"The Movies Have This Experience All Wrong"

Narrator: Jonathan 
Interviewer: Mayra
Winter 2021

Jonathan became a father when he was only nineteen years old to his son
Sebastian. Although Jonathan is twenty-one years old, he has gone through many life obstacles. He has experienced his son going to the NICU, the neonatal intensive care unit, from the moment he was born. Even through some of the hardships he has gone through, he still enjoys finding the strength to encourage and uplift others.

My Feelings On Fatherhood

“When I found out I was going to be a father for the first time, I was scared, a little nervous, but mostly happy. The biggest feeling was joy, but it’s hard to be happy for someone you’ve never met before. I think my biggest feeling was joy because the thought of being a father, having a family, and children that look up to you the way no one else would was very important to me. It makes you feel more than you thought you ever could feel, even though my first thought was, ‘Holy crap, I’m going to be a dad!’.

 

"I don’t think any dad who’s ever gotten the news that he’s going to be a dad has ever had any thoughts running through his head at that moment. It’s like a blank slate and a moment of surreal shock that strikes you because it’s no longer something that we think of in the future; it’s happening right now."

The Day My Son Was Born

“When I was witnessing the labor of my child, it was the scariest moment of my life because I’ve never had so many doctors in one room. For one, I am terrified of doctors and now I’m watching two people I love struggle to fight for life. When all I could do is stand there, it’s humbling because for a long time, I thought I could do anything and everything, but there came a time when I couldn’t do anything to help. All I could do was stand there and watch, so I felt helpless, especially when he was born because he couldn’t breathe properly.

“I think as a parent, I have a lot of moments when I’m just shocked and there are no real words to describe what happens because there’s this instant connection. It all starts when you find out you’re going to be a parent and then again when your precious baby is born.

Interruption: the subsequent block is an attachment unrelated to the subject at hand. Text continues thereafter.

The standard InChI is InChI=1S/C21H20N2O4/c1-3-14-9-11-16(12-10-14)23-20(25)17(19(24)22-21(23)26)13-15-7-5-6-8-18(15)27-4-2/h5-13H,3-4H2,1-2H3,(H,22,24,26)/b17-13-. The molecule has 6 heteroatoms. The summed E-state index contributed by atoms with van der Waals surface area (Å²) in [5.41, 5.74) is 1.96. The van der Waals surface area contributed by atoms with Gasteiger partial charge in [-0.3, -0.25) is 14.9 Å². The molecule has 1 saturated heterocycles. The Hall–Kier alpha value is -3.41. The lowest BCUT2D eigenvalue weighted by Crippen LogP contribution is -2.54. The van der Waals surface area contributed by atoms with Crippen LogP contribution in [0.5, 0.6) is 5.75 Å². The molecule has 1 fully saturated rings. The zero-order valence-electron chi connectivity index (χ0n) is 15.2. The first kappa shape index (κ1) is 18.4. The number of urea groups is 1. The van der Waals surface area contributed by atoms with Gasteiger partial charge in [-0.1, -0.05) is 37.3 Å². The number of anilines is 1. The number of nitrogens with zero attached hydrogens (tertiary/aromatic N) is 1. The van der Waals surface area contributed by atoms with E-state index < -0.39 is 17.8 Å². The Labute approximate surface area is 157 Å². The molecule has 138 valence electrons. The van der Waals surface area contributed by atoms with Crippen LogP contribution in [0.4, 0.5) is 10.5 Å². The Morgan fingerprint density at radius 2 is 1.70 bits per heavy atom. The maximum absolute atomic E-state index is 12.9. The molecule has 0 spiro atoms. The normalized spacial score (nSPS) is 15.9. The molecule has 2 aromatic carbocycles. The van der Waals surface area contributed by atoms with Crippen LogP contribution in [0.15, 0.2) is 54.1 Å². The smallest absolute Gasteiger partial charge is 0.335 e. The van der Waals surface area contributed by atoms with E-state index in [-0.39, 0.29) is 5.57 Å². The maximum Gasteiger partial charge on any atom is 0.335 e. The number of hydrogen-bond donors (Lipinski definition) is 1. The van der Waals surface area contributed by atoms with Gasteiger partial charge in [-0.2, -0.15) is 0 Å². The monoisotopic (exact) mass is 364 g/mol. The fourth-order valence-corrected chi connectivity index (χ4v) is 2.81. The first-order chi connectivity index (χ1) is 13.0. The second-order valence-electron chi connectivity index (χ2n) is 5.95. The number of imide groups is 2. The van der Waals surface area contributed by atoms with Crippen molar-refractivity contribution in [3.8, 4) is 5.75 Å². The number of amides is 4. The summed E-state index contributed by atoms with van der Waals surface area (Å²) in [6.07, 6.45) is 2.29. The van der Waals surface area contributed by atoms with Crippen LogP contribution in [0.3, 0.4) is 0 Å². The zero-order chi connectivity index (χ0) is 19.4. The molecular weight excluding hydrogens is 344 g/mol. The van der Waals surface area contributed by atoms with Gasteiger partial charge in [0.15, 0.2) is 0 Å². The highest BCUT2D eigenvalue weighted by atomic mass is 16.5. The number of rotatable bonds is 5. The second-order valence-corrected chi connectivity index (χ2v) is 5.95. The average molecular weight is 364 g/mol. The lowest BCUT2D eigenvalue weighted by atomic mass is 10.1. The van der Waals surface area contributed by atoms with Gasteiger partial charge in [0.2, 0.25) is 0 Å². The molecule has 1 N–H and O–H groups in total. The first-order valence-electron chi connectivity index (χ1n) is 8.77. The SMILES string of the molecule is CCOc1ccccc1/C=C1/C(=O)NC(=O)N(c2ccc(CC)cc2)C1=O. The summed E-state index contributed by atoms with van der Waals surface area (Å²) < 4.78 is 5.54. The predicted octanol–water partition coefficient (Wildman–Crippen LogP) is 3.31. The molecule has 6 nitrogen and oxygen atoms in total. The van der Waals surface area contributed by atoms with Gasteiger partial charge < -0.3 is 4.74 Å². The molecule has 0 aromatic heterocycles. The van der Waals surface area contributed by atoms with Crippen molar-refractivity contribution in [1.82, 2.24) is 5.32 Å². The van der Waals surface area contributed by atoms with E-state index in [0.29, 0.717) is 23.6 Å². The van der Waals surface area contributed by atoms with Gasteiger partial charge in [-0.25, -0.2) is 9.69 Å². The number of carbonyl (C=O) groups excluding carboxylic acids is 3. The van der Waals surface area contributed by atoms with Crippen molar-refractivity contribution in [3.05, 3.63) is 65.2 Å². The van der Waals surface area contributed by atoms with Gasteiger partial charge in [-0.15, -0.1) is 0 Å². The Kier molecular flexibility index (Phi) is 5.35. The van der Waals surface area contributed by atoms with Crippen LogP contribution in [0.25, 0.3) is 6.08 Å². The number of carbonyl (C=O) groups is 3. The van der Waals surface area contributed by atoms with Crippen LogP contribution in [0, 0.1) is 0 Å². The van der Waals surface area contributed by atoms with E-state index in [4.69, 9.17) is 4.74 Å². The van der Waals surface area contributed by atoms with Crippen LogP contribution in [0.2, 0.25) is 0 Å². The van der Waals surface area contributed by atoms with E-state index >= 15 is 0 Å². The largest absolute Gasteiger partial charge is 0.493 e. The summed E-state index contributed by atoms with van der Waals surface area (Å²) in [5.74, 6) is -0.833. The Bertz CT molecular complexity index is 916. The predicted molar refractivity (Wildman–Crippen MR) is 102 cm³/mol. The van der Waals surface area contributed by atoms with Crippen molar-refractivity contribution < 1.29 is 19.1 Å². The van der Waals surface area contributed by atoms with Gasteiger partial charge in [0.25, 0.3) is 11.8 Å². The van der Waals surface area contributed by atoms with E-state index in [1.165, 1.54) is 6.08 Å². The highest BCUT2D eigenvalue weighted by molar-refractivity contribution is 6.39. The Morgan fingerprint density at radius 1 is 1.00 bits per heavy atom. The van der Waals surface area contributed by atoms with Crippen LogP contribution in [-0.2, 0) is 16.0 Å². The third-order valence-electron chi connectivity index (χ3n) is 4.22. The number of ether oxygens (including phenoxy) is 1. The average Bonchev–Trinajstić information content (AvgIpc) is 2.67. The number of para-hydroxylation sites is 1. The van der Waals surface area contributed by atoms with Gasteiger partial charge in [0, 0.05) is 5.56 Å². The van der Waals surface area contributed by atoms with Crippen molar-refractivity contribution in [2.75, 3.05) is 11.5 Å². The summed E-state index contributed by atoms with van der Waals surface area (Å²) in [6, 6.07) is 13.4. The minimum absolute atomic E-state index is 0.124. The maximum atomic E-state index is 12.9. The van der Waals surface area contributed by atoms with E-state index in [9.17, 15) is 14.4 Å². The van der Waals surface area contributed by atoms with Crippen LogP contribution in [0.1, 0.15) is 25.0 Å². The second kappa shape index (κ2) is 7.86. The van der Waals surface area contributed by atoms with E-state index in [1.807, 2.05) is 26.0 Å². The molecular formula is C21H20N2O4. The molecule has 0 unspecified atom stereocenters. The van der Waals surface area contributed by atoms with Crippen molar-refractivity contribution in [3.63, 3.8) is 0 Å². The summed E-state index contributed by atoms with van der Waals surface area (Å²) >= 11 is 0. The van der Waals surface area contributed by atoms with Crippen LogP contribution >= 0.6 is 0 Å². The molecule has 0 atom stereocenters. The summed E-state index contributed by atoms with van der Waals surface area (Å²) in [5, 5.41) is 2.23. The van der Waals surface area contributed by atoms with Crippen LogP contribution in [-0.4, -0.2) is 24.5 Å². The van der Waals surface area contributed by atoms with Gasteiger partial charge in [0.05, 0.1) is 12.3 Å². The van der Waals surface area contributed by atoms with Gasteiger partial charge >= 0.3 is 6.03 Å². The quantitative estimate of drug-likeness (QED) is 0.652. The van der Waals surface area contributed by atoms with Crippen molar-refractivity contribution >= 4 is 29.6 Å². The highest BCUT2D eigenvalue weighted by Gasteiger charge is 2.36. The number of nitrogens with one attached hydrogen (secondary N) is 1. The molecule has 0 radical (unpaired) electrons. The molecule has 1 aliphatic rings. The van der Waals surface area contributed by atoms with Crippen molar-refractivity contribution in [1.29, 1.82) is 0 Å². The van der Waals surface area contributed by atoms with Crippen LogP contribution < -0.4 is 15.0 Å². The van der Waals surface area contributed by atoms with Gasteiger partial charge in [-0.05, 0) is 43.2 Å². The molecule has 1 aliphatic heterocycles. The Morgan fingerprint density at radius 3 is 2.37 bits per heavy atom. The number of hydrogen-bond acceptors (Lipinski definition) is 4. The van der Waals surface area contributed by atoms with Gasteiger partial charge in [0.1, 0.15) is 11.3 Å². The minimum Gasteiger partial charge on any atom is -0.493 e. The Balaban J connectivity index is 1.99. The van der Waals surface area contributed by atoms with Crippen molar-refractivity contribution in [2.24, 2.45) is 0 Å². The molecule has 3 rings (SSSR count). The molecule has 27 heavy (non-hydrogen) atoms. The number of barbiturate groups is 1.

"When Sebastian was born, there were slight complications: he couldn’t breathe too well because his lungs were underdeveloped and filled with liquid. Meanwhile, the nurses were trying to get him to cry, his mother was bleeding more than the doctor initially expected. She was losing a ton of blood and was really weak, going unconscious. I only got to see him for what felt like ten seconds before the nurses had to put him in an incubator and ran him to the NICU. I was very sad and concerned when I found out my newborn had to go to the NICU because I loved my tiny being from the instant he came out. It was unfortunate seeing my baby with all these tubes and monitors and an IV injected into his head.

 

"During the first couple of hours after the birth, I was going back and forth because I was torn. My child’s mother was in a bad spot, and he was as well, but the nurses said my child would recover faster if I let him rest. I decided to rest myself because I had been up all night. He had to go to the NICU because he couldn’t breathe correctly.

 

"A couple days later, he got jaundice, which is a condition where the skin and eyes appear yellow due to the liver

ineffectively producing red blood cells. Then, he overcame jaundice, but his breathing was still an issue. At this point, his mother was recovered and we were emitted from the hospital, but every day, for most of the day, we were with him. I believe he was in the NICU for about three weeks.

 

"We were continually hoping with hearing our voice, he would find the strength to surpass this and be able to breathe without a tube running down his nose. It felt like an eternity. Now, three weeks go by so fast. It was terrifying to observe this happening; the movies have this experience all wrong."

Sebastian’s Current Health

“Eventually, he was able to recover and breathe without the assistance of tubes. It’s definitely different looking at him now than back then. Now, he’s pretty healthy, although he turned out to be a picky eater. It’s hard to know what they want at this stage because they can’t speak, so all they can do to express themselves is cry. I’ve learned not to take any moment with your child for granted, even if it’s spent crying."

To Expecting Dads

“With all that being said, I would like to give a piece of advice to the fathers who are experiencing what I once did: don’t stress because no matter how much you stress, you can’t change fate.

 

"If your baby goes to the NICU, you just have to be there, as hard as it is. You’ll see that when your kid starts growing up, time starts flying by really fast. It seems like yesterday I was visiting him in the NICU, and now he’s running around, telling me no, laughing at me, crying, and doing all these things I never thought he could do.

 

"It’s astonishing to think that someone so perfect can be a part of you. Not many people realize and tell you how much you’re going to love your kid and that you’ll always love them more than how much they love you; that’s just a fact. Don’t try to be the perfect dad, just be you.”

This oral history was completed in Professor Melanie James' English class in 2020-2021. The oral history is shared with the narrator's permission and has been edited for length and clarity, as well as to protect the narrator's privacy.